Date of Award
Master of Philosophy (School of Philosophy and Theology)
Schools and Centres
Philosophy and Theology
Doctor Lawrence Pang
Professor Peter Black
Anecdotal evidence and media discussions indicate that today formal marriage is not deemed necessary to cement a conjugal relationship. Many nominally Christian countries such as France, Germany, the U.K., Ireland and Australia have given de facto relationships the same or similar legal standing as formal marriages. In addition, the legitimacy of children born of de facto liaisons is no longer a contested issue. We are living in a time of important social change.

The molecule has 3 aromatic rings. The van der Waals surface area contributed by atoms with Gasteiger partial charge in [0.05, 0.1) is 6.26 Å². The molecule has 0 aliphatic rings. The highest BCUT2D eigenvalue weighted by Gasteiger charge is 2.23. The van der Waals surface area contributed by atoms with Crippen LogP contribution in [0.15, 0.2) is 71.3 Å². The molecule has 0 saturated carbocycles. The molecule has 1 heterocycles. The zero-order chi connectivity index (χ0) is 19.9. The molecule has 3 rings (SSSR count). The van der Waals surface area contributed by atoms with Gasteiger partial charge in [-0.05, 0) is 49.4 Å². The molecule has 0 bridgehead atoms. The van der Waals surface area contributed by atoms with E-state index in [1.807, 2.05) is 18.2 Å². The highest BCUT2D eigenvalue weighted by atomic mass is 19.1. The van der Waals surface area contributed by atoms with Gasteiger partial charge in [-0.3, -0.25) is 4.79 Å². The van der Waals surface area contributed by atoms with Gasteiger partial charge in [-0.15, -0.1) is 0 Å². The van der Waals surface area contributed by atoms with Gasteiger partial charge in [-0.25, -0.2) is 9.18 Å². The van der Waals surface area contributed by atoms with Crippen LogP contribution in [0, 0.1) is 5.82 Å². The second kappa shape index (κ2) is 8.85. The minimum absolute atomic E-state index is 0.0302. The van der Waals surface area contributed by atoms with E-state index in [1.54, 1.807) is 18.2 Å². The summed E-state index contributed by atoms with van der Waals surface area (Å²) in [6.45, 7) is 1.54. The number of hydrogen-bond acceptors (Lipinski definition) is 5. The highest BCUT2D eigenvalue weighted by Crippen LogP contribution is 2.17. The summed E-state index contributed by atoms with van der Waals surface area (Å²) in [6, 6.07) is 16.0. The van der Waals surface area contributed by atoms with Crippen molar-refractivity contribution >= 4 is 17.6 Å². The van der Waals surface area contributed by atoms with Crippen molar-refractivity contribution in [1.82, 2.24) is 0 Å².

Similarly, the Roman world of the first century was experiencing great social change, including issues surrounding marriage and the bearing and raising of children. This investigation examines how these changes impacted an evolving Christian outlook on marriage, and conversely how Christianity impacted marriage in the pagan environment.
By researching how Christian marriage evolved during the social and political turmoil of the first century C.E. this dissertation identifies what were considered the essentials of marriage, and how they were seen to relate to the welfare of the family, and the welfare of the state.
Smith, K. (2017). A comparative-historical analysis of cross-cultural influences affecting the evolving of Christian marriage in the first century CE (Master of Philosophy (School of Philosophy and Theology)). University of Notre Dame Australia. https://researchonline.nd.edu.au/theses/178